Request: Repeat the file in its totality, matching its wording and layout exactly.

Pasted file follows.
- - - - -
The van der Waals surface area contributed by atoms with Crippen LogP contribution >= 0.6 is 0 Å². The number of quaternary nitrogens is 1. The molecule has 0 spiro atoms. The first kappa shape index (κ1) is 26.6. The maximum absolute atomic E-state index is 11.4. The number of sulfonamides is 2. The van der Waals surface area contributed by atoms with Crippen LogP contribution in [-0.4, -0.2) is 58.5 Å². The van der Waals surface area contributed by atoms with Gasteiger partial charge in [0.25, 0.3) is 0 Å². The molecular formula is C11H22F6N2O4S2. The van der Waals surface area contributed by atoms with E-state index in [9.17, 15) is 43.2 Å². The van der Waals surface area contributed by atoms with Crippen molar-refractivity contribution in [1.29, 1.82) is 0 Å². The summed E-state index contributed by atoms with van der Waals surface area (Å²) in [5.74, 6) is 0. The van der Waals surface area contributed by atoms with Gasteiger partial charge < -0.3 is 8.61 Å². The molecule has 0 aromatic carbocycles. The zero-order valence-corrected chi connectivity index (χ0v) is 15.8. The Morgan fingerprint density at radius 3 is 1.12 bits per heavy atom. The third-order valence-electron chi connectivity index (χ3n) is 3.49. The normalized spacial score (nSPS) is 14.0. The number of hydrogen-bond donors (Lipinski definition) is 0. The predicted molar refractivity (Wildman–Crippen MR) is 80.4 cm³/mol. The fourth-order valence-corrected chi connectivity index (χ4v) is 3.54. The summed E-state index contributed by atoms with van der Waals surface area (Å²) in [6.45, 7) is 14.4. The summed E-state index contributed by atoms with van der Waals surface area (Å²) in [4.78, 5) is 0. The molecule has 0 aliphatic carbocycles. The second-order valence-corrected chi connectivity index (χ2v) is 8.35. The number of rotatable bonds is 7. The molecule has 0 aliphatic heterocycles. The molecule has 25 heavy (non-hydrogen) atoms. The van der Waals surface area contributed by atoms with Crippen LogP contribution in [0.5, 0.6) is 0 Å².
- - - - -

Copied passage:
The van der Waals surface area contributed by atoms with Crippen LogP contribution >= 0.6 is 0 Å². The number of quaternary nitrogens is 1. The molecule has 0 spiro atoms. The first kappa shape index (κ1) is 26.6. The maximum absolute atomic E-state index is 11.4. The number of sulfonamides is 2. The van der Waals surface area contributed by atoms with Crippen LogP contribution in [-0.4, -0.2) is 58.5 Å². The van der Waals surface area contributed by atoms with Gasteiger partial charge in [0.25, 0.3) is 0 Å². The molecular formula is C11H22F6N2O4S2. The van der Waals surface area contributed by atoms with E-state index in [9.17, 15) is 43.2 Å². The van der Waals surface area contributed by atoms with Crippen molar-refractivity contribution in [1.29, 1.82) is 0 Å². The summed E-state index contributed by atoms with van der Waals surface area (Å²) in [5.74, 6) is 0. The van der Waals surface area contributed by atoms with Gasteiger partial charge < -0.3 is 8.61 Å². The molecule has 0 aromatic carbocycles. The zero-order valence-corrected chi connectivity index (χ0v) is 15.8. The Morgan fingerprint density at radius 3 is 1.12 bits per heavy atom. The third-order valence-electron chi connectivity index (χ3n) is 3.49. The normalized spacial score (nSPS) is 14.0. The number of hydrogen-bond donors (Lipinski definition) is 0. The predicted molar refractivity (Wildman–Crippen MR) is 80.4 cm³/mol. The fourth-order valence-corrected chi connectivity index (χ4v) is 3.54. The summed E-state index contributed by atoms with van der Waals surface area (Å²) in [6.45, 7) is 14.4. The summed E-state index contributed by atoms with van der Waals surface area (Å²) in [4.78, 5) is 0. The molecule has 0 aliphatic carbocycles. The second-order valence-corrected chi connectivity index (χ2v) is 8.35. The number of rotatable bonds is 7. The molecule has 0 aliphatic heterocycles. The molecule has 25 heavy (non-hydrogen) atoms. The van der Waals surface area contributed by atoms with Crippen LogP contribution in [0.5, 0.6) is 0 Å².